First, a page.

In addition, Fortune 100 firms were more inclined to hire executives from outside the company in 2001, rather than focusing so heavily on promoting from within. Cappelli and Hamori believe the changes they discovered are evidence that the post-1980 period was "an important breaking point" for the corporate career model, given that the executive career pattern in 1980 was relatively similar to what it had been since the 1950s.
As for the reasons behind the changes, the authors note that the early 1980s ushered in a "watershed moment for the U.S. economy and for corporations in particular." A severe recession, a wave of deregulation, intensified global competition, and new shareholder demands for better financial performance sparked a spate of corporate restructurings. As a result of this upheaval, the "nature of executive career paths has changed," Cappelli and Hamori assert. In today's more competitive environment, Ivy League connections are less important, top executives are more likely to come from outside a company, job tenure is much lower, and executives "get to the top faster by holding fewer jobs."
In addition, not only are women now a presence in the power structure, but women executives tend to be younger (47 years versus 52), less likely to be lifetime employees (32 percent versus 47 percent), have spent less time in each of their jobs before being promoted (3.4 years versus 4.0), and broke into the executive ranks "much quicker (21 versus 25 years) than did their male counterparts," the authors find.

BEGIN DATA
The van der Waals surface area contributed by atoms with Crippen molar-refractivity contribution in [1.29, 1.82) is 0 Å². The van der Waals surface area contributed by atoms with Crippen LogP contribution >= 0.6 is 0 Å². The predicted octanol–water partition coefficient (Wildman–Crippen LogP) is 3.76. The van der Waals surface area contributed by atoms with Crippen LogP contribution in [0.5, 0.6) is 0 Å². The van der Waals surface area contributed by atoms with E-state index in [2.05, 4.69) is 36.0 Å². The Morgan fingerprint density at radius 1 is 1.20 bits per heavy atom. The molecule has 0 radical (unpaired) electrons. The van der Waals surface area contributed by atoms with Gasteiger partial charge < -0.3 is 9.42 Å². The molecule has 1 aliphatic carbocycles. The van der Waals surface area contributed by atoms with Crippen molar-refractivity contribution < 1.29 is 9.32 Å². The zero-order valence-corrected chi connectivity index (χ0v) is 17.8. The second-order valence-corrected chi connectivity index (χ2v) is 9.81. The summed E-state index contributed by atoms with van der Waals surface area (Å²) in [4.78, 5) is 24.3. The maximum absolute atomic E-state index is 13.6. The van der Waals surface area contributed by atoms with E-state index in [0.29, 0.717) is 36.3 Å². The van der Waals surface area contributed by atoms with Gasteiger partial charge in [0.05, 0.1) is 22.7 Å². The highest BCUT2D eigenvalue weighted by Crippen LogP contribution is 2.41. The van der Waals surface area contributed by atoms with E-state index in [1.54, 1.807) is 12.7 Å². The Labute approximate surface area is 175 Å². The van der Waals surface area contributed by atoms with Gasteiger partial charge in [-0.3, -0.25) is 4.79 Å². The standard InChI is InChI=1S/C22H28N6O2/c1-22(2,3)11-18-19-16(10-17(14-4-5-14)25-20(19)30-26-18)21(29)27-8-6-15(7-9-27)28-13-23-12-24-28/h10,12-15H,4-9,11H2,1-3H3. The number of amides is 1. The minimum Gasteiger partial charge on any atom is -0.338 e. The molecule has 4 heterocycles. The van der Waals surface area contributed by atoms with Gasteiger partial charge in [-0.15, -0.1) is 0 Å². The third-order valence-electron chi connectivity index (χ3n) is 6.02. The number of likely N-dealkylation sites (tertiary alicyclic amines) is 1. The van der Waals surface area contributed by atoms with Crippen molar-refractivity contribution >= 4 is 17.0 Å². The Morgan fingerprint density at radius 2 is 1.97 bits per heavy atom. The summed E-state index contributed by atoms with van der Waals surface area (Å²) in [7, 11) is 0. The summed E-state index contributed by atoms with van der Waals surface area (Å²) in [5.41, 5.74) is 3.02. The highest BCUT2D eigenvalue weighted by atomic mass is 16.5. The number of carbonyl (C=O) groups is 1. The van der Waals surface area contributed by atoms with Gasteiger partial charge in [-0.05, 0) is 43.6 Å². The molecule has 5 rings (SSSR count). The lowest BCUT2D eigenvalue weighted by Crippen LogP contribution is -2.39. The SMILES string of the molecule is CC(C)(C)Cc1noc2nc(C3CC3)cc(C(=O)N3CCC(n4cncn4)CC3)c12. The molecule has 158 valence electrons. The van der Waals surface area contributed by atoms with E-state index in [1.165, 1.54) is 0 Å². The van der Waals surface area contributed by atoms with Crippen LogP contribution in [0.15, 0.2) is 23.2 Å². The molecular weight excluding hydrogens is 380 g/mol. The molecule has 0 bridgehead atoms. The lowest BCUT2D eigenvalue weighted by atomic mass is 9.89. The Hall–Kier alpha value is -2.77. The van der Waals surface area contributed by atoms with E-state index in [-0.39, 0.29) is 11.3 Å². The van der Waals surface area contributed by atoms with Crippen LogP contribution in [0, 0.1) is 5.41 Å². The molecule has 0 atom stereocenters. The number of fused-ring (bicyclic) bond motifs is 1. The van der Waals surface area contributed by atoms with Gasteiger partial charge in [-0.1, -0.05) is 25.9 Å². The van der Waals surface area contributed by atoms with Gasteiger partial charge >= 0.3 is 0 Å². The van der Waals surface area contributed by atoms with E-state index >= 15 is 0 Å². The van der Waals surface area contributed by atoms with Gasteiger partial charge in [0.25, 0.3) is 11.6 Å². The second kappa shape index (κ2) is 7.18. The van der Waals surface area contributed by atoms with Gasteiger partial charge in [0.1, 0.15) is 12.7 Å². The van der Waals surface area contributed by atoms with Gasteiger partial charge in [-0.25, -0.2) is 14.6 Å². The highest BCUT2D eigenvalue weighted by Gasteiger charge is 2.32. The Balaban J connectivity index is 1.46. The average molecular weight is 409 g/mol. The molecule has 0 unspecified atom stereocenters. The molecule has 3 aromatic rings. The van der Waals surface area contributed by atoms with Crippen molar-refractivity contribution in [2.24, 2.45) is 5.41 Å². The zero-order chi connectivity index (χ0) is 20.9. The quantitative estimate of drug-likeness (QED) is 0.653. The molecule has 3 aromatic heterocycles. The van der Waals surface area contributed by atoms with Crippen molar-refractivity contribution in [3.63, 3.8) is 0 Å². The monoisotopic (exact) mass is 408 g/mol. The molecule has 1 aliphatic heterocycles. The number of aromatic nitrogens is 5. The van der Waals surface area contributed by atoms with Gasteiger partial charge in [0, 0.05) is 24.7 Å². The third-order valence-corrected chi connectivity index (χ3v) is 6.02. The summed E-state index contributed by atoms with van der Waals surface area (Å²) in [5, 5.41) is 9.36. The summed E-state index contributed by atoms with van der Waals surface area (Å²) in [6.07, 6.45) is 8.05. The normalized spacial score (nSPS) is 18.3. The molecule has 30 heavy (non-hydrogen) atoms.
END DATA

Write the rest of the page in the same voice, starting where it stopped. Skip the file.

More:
Cappelli and Hamori acknowledge that the kind of companies that make up the Fortune 100 evolved over the past twenty years and that the changes observed in executive career paths could be a reflection of different corporate cultures dominating the group. For example, manufacturing concerns have gone from 17 percent to one percent of the Fortune 100, while financial services firm have risen from zero to 17 percent. But the authors find that the 26 companies that were in the Fortune 100 in both 1981 and 2001 exhibited many of the same changes in executive attributes that were found in the relative newcomers. This result, they write, "suggests that the changes are likely to be systematic and widespread and not simply the result of changes in the type of companies that make up the Fortune 100."
Cappelli and Hamori also point out that Fortune 100 companies, by virtue of their size and influence, are the firms that would "most likely persist in the traditional organizational career model." Therefore, any changes in executive career paths at these relatively conservative institutions are likely more pronounced at other companies. "If we see changes in these firms, then there are good reasons for thinking that changes may be even more likely in other corporations, which are smaller, younger and less invested in the 'Organizational Man' approach to management," they conclude.
-- Matthew Davis